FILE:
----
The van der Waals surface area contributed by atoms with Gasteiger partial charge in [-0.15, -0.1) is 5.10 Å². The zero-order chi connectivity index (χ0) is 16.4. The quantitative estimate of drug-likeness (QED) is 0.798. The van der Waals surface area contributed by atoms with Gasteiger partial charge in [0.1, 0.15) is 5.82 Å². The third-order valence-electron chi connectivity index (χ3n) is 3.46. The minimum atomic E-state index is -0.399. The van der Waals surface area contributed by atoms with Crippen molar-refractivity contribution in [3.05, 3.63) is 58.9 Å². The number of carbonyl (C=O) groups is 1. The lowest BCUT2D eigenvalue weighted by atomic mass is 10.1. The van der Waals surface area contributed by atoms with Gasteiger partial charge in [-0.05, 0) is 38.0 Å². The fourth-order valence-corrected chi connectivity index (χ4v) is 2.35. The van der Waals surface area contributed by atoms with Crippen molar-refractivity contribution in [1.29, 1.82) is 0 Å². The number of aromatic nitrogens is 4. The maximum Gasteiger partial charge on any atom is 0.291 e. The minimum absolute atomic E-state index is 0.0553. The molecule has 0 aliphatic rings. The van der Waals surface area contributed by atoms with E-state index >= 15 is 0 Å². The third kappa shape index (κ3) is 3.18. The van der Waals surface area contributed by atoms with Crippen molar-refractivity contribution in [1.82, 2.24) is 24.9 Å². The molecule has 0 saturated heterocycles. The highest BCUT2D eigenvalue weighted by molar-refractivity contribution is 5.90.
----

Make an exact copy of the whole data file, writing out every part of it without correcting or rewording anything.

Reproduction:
The van der Waals surface area contributed by atoms with Gasteiger partial charge in [-0.15, -0.1) is 5.10 Å². The zero-order chi connectivity index (χ0) is 16.4. The quantitative estimate of drug-likeness (QED) is 0.798. The van der Waals surface area contributed by atoms with Gasteiger partial charge in [0.1, 0.15) is 5.82 Å². The third-order valence-electron chi connectivity index (χ3n) is 3.46. The minimum atomic E-state index is -0.399. The van der Waals surface area contributed by atoms with Crippen molar-refractivity contribution in [3.05, 3.63) is 58.9 Å². The number of carbonyl (C=O) groups is 1. The lowest BCUT2D eigenvalue weighted by atomic mass is 10.1. The van der Waals surface area contributed by atoms with Gasteiger partial charge in [-0.05, 0) is 38.0 Å². The fourth-order valence-corrected chi connectivity index (χ4v) is 2.35. The van der Waals surface area contributed by atoms with Crippen molar-refractivity contribution in [1.29, 1.82) is 0 Å². The number of aromatic nitrogens is 4. The maximum Gasteiger partial charge on any atom is 0.291 e. The minimum absolute atomic E-state index is 0.0553. The molecule has 0 aliphatic rings. The van der Waals surface area contributed by atoms with E-state index >= 15 is 0 Å². The third kappa shape index (κ3) is 3.18. The van der Waals surface area contributed by atoms with Crippen molar-refractivity contribution in [1.82, 2.24) is 24.9 Å². The molecule has 0 saturated heterocycles. The highest BCUT2D eigenvalue weighted by molar-refractivity contribution is 5.90.